At 38 years old, it would be easy to assume the best of Mark Hunt's fighting career is behind him...and he would be quick to tell you otherwise.
The "Super Samoan" is in the midst of a career resurgence as the former K-1 champion has collected three consecutive victories inside the Octagon. It is a stark turnabout from three years ago where Hunt found himself on the business end of a string of losses, including his UFC debut where he was defeated by journeyman Sean McCorkle at UFC 119.
Rather than dwell on the downside, Hunt jumped back into looking to sort things out inside the cage. In his next bout at UFC 127, the New Zealand-native fought his way back into the win column and has been building momentum ever since. He will be looking to keep things rolling this weekend in Japan when he faces Stefan Struve in the co-main event of UFC on Fuel TV 8.
"I don't know what was wrong to be honest," Hunt said about his losing streak. "I trained hard at American Top Team and I still lost my first fight in the UFC against McCorkle. That was my sixth straight loss and people were telling me I needed to hang it up. But why should I? I'm one of the best fighters in the world. I really don't know what it was back then and why I was losing those fights. Maybe it took me fighting back home in Sydney and being in a situation where I needed to win. By God's grace I was able to get a win there and get back on track. It has been great ever since.
The bout with the Dutch "Skyscraper" has the potential to vault the victor into the contender's tier of the heavyweight division. Both fighters are riding solid win streaks and their bout comes at a time when the avenue to a heavyweight title shot is wide open. While the situation could present plenty of pressure, Hunt has made peace with letting the chips fall where they may against Struve.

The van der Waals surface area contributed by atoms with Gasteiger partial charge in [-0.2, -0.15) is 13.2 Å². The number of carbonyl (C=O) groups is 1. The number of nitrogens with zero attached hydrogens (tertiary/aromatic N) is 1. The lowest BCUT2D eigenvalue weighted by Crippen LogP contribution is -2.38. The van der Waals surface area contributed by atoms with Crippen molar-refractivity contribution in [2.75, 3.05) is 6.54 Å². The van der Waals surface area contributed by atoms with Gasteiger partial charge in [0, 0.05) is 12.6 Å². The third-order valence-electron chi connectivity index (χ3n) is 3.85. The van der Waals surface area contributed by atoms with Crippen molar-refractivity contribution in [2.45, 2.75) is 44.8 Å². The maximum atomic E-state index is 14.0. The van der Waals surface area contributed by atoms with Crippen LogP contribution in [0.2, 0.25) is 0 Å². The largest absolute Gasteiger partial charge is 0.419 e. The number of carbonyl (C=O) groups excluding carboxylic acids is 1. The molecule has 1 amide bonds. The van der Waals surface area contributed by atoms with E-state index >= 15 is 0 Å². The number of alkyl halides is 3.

"I'm going to give it my all and see where it goes," Hunt said. "I'm not fighting for a draw and if I win, I win, if I lose, I lose. I'm going to leave it all inside the Octagon.
"I don't think I'm going to be playing a range game with him at all. Stefan is such a big, tall guy, it would be pretty dumb of me to try to take him out from the outside. It is a strange match-up when you have a tall guy versus a short guy, but in the end, the best fighter will win. Which should be me of course. But we will see what happens."
While competing in front of the well-versed Japanese crowd is something most fighters dream of, the process is somewhat of an old hat to Hunt. With over a decade of experience competing in Japanese-based promotions, Hunt has built a strong fan base in the "Land of the Rising Sun."
On Saturday night, he will once again look to put on a show for the Japanese fans and grateful for the support they show him.
"It feels great to fight in Japan," Hunt said. "I've been there over 60 times and it feels good to be back. Every fighter likes to compete in front of fans who appreciate and understand the sport they are watching. Japan is great about that. They are educated about mixed martial arts and I really enjoy fighting in front of them."
Duane Finley is a featured columnist for Bleacher Report. All quotes are obtained firsthand unless noted otherwise.